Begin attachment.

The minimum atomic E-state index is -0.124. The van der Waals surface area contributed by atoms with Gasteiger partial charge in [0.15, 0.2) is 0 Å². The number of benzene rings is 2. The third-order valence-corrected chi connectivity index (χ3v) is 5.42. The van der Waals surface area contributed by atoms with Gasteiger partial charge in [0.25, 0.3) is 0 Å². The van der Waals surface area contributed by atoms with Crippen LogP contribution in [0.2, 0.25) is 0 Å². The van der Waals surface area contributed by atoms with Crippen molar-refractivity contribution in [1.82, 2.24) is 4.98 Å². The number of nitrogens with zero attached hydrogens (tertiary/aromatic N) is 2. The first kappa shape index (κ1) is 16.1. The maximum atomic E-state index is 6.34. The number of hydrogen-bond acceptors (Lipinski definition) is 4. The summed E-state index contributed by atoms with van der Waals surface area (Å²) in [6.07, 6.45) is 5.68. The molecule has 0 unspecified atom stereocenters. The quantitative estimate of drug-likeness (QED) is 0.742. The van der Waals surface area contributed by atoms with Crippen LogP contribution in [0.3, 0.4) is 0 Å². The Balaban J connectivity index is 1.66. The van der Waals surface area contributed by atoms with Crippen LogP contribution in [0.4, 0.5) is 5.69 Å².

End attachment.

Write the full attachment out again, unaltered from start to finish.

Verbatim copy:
The minimum atomic E-state index is -0.124. The van der Waals surface area contributed by atoms with Gasteiger partial charge in [0.15, 0.2) is 0 Å². The number of benzene rings is 2. The third-order valence-corrected chi connectivity index (χ3v) is 5.42. The van der Waals surface area contributed by atoms with Gasteiger partial charge in [0.25, 0.3) is 0 Å². The van der Waals surface area contributed by atoms with Crippen LogP contribution in [0.2, 0.25) is 0 Å². The van der Waals surface area contributed by atoms with Crippen molar-refractivity contribution in [1.82, 2.24) is 4.98 Å². The number of nitrogens with zero attached hydrogens (tertiary/aromatic N) is 2. The first kappa shape index (κ1) is 16.1. The maximum atomic E-state index is 6.34. The number of hydrogen-bond acceptors (Lipinski definition) is 4. The summed E-state index contributed by atoms with van der Waals surface area (Å²) in [6.07, 6.45) is 5.68. The molecule has 0 unspecified atom stereocenters. The quantitative estimate of drug-likeness (QED) is 0.742. The van der Waals surface area contributed by atoms with Crippen LogP contribution in [0.3, 0.4) is 0 Å². The Balaban J connectivity index is 1.66. The van der Waals surface area contributed by atoms with Crippen LogP contribution in [0.4, 0.5) is 5.69 Å².